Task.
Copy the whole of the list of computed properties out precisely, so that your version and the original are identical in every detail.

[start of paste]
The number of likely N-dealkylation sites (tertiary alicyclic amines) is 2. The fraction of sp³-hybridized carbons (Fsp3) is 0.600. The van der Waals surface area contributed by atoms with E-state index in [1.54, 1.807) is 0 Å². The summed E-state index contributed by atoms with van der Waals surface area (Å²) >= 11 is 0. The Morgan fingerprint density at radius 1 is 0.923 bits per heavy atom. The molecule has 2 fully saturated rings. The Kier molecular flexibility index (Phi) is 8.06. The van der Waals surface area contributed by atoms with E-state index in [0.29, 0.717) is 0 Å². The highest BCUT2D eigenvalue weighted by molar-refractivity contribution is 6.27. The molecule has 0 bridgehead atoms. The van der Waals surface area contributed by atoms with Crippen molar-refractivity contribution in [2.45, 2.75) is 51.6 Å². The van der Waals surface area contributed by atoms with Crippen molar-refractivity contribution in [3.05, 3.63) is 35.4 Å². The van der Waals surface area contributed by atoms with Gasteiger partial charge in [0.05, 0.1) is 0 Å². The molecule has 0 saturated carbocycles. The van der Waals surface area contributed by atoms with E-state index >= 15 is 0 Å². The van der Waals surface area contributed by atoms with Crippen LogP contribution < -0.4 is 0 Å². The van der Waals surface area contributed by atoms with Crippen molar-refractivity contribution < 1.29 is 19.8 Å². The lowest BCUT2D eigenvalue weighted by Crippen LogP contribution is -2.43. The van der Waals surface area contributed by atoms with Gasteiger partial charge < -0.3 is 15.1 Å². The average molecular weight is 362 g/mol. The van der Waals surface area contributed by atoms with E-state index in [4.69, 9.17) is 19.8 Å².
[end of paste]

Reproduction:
The number of likely N-dealkylation sites (tertiary alicyclic amines) is 2. The fraction of sp³-hybridized carbons (Fsp3) is 0.600. The van der Waals surface area contributed by atoms with E-state index in [1.54, 1.807) is 0 Å². The summed E-state index contributed by atoms with van der Waals surface area (Å²) >= 11 is 0. The Morgan fingerprint density at radius 1 is 0.923 bits per heavy atom. The molecule has 2 fully saturated rings. The Kier molecular flexibility index (Phi) is 8.06. The van der Waals surface area contributed by atoms with E-state index in [0.29, 0.717) is 0 Å². The highest BCUT2D eigenvalue weighted by molar-refractivity contribution is 6.27. The molecule has 0 bridgehead atoms. The van der Waals surface area contributed by atoms with Crippen molar-refractivity contribution in [2.45, 2.75) is 51.6 Å². The van der Waals surface area contributed by atoms with Crippen molar-refractivity contribution in [3.05, 3.63) is 35.4 Å². The van der Waals surface area contributed by atoms with Gasteiger partial charge in [0.05, 0.1) is 0 Å². The molecule has 0 saturated carbocycles. The van der Waals surface area contributed by atoms with E-state index >= 15 is 0 Å². The van der Waals surface area contributed by atoms with Crippen LogP contribution < -0.4 is 0 Å². The van der Waals surface area contributed by atoms with Crippen molar-refractivity contribution < 1.29 is 19.8 Å². The lowest BCUT2D eigenvalue weighted by Crippen LogP contribution is -2.43. The van der Waals surface area contributed by atoms with Gasteiger partial charge < -0.3 is 15.1 Å². The average molecular weight is 362 g/mol. The van der Waals surface area contributed by atoms with E-state index in [4.69, 9.17) is 19.8 Å².